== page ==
To search for model legislation, research, reports, and more, type your area of interest into the search bar above. You can filter your search by state, level of government, document type, and policy area to match the info you need to your unique community’s progressive goals.
Property managers often struggle to get technically sound energy efficiency and renewable energy projects approved for financial reasons. Sometimes the split incentive embedded in leases makes projects uneconomic for the building owner. Other times, property managers simply cannot get internal capital allocated to clean energy efficiency projects or cannot gain approval for the use of external financing. For commercial real estate property owners, Property Assessed Clean Energy (PACE) financing can remove the typical barriers to the implementation of energy efficiency improvements.
Major economic development projects and infrastructure investment can present both tremendous opportunities and significant threats for communities and residents. Using a community benefits approach, as a local government official you have powerful tools available to ensure that these projects provide the greatest social, economic and environmental benefits while also not harming surrounding neighborhoods. In short, community benefits are assets available through economic development that meet real community needs. Examples include community access to living wage jobs, affordable housing, health and community services and open space.
Viewing transit-oriented development (TOD) through an equity lens through every step along the process is essential. eTOD elevates and prioritizes community voice whether in efforts to avoid or stop displacement of community residents, local businesses, and culture or to ensure that transit is affordable, reliable and accessible. It supports investments and policies that close the socioeconomic gaps between communities in which the majority of residents are people of color and those that are majority white.
Community leaders care most about an issue when their own constituents are involved. Having local property owners voice an interest in PACE is a great way to get the attention of a government board. Form partnerships with stakeholders in the community through chambers of commerce or homeowner associations. Make things easy for constituents by providing template letters of support and contact information for elected officials.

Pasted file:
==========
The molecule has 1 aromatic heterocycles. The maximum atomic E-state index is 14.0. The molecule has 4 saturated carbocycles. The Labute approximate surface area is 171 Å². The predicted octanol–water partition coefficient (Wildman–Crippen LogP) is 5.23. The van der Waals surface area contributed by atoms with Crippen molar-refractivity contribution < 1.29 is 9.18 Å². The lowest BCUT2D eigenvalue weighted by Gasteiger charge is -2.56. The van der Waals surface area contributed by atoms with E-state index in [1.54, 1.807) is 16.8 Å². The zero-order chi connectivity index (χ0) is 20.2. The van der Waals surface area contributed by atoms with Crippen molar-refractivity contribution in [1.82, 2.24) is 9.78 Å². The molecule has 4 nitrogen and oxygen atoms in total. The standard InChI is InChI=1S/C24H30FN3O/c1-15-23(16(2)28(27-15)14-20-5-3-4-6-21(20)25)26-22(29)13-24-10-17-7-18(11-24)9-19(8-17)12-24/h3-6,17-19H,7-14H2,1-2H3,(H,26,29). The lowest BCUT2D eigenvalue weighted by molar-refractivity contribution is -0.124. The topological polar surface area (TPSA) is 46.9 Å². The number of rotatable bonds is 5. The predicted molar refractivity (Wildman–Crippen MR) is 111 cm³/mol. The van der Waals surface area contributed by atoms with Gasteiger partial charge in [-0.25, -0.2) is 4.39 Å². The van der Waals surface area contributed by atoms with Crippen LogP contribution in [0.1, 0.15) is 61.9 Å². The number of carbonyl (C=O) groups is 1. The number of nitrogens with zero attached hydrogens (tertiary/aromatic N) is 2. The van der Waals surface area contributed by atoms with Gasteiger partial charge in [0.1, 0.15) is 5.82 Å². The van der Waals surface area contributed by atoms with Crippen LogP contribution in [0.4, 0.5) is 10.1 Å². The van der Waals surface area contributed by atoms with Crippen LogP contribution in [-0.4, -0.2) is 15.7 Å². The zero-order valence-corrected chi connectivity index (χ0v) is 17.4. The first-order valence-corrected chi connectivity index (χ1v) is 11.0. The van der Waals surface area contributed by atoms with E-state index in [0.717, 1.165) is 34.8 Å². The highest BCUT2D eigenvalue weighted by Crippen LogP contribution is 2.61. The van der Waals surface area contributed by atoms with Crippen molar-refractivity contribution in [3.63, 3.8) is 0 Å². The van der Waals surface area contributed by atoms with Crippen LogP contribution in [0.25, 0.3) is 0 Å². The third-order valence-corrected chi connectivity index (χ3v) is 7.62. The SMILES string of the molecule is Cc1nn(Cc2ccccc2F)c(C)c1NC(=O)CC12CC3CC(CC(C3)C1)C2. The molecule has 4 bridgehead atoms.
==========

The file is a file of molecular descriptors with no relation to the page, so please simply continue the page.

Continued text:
This scorecard was created by Twin Cities, MN community leaders to ensure that the principles and practices of equitable development, environmental justice, and affordability are applied in all communities as they plan for economic development and wealth creation that benefits everyone.
The principles and practices of equitable development, environmental justice, and affordability are guides for all communities: suburban cities, rural communities and urban neighborhoods as they plan and implement economic development that benefits everyone. This equitable development tool will help guide development projects to 1) become economically vibrant with creative new affordable housing options that complement transit development 2) embrace the important concepts of local placemaking, livability, accessibility, walkability 3) increase the number of local stakeholders planning development projects. Working in partnership; government and low income, communities of color, people living with disabilities and seniors can ensure equitable development in our region.